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Topic: Set LCD brightness from code? (Read 61319 times) previous topic - next topic


So, about two weeks ago I received the Arduino starter kit. Love IT!

Now I came up to the project that displays info on the LCD screen.
For a fututre project I got in mind, I found a setup without using a pot-meter.
(Can be found here; http://www.fibidi.com/arduino-lcd-16x2-characters/) 

Now I'm wondering: is it possible to:
- Shut the LCD off/on from code?
- Set the brightness of the LCD backlight from code?

Any help is greatly appreciated!

thx in advance,


Now I'm wondering: is it possible to:
- Shut the LCD off/on from code?
- Set the brightness of the LCD backlight from code?

Firstly, you do not really want to do without the potentiometer on the contrast function, as it allows you to optimise the contrast.  What you could do of course, is to use a 10k potentiometer temporarily to determine best contrast, then measure where it is set with a multimeter (it will be set quite close to ground) and replace it with two resistors - 10k to Vcc and what will be something of the order of 500 ohms to 1k, to ground.

Note that the LCD contrast voltage is quite sensitive and the contrast will change if the supply voltage varies significantly from 5V.

You can tell the LCD to blank using code of course, and it consumes very little current anyway, so this will not save power.  The LED is entirely separate.  If you wish to alter its apparent brightness, including to shut it off, you need a transistor to switch it (NPN transistor with emitter to ground, collector to pin 16 on the display, pin 15 to VCC and a 2k2 resistor from a PWM pin on the Arduino to the base of the transistor) under control from an Arduino PWM pin.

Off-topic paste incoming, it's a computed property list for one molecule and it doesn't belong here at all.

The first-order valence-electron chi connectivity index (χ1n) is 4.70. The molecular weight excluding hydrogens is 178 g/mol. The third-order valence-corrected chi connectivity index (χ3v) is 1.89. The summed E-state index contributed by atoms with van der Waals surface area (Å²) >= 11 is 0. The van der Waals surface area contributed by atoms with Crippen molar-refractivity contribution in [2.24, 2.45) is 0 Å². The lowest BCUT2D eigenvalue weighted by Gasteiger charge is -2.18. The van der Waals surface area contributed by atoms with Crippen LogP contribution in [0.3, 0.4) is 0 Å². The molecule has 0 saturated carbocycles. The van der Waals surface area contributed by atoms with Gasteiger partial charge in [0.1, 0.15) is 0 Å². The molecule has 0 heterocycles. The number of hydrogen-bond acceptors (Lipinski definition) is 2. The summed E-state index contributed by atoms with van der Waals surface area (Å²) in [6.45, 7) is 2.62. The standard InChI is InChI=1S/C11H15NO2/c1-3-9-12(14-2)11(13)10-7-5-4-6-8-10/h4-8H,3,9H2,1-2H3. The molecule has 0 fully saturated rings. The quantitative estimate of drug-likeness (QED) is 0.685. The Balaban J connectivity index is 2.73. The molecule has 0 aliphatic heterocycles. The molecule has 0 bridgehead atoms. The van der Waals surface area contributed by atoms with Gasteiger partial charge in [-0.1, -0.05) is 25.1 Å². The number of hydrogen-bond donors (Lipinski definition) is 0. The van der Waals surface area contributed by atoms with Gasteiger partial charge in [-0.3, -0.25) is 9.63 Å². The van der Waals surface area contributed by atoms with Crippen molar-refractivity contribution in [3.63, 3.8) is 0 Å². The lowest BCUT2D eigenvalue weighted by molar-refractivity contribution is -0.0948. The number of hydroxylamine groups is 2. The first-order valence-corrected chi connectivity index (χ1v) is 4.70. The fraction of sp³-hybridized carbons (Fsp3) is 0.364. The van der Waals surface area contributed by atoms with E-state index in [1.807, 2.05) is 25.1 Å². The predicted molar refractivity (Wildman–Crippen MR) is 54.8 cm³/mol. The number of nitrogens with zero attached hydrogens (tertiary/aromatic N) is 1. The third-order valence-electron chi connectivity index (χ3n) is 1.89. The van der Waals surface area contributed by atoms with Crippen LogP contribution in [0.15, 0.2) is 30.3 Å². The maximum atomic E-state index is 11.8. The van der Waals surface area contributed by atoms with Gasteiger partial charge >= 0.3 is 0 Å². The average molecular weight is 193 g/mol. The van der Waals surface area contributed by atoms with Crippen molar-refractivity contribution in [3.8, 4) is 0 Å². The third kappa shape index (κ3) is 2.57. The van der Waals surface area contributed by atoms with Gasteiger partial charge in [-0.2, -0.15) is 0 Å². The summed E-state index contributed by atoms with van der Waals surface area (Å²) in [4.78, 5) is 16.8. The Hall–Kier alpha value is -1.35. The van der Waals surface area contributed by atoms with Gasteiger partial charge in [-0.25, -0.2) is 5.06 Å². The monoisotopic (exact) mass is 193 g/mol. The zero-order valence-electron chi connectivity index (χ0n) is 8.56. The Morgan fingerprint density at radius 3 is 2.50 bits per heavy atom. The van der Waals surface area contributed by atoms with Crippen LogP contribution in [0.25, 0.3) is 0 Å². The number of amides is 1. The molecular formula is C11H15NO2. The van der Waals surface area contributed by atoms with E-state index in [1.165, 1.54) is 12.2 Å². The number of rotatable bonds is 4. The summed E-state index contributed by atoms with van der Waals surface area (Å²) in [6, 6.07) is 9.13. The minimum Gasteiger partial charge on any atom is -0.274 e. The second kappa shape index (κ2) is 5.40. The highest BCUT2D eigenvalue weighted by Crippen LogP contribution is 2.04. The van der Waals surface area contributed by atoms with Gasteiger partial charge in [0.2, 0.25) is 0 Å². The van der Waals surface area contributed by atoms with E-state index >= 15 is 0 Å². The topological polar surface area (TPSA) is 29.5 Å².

You can  use analog output PWM but you need to provide isolation from the PWM outputs using an RC filter (4.7k/0.1uF)
to convert the PWM to a smooth DC value. The PWM value for the contrast pin (3) will be very low (20 -100) (out of 1023)
whereas the brightness pin (15) would be high (>700) .  Also, you will need a much larger cap for the RC filter for pin-15,
maybe 1 to 10uF.  I've used this method for the contrast but never brightness (pin-15).  You can use a pot connected to
an analog input to adjust contrast and brightness by using Serial.print statements to the serial monitor of the value from
the PWM output by reading the analog input as you adjust the pot connected to it and write that value to output for
the pin you are setting.  When the contrast or brightness looks correct, write down the value sent to the serial port
and hard code that value.  You can also add a small signal diode (1N4148/1N914) between the PWM outputs and the
RC filters with the cathode connected to the resistor input for the filter.


Now I'm wondering: is it possible to:
- Shut the LCD off/on from code?
- Set the brightness of the LCD backlight from code?

I use a pot for the contrast and a set the brightness of the backlight with a PWM pin, resistor and transistor.
The following is pretty standard code when I am using an LCD module.
Code: [Select]

// The LCD is usually interfaced via 16 pins which are labelled as shown below:
                         //Connections to Arduino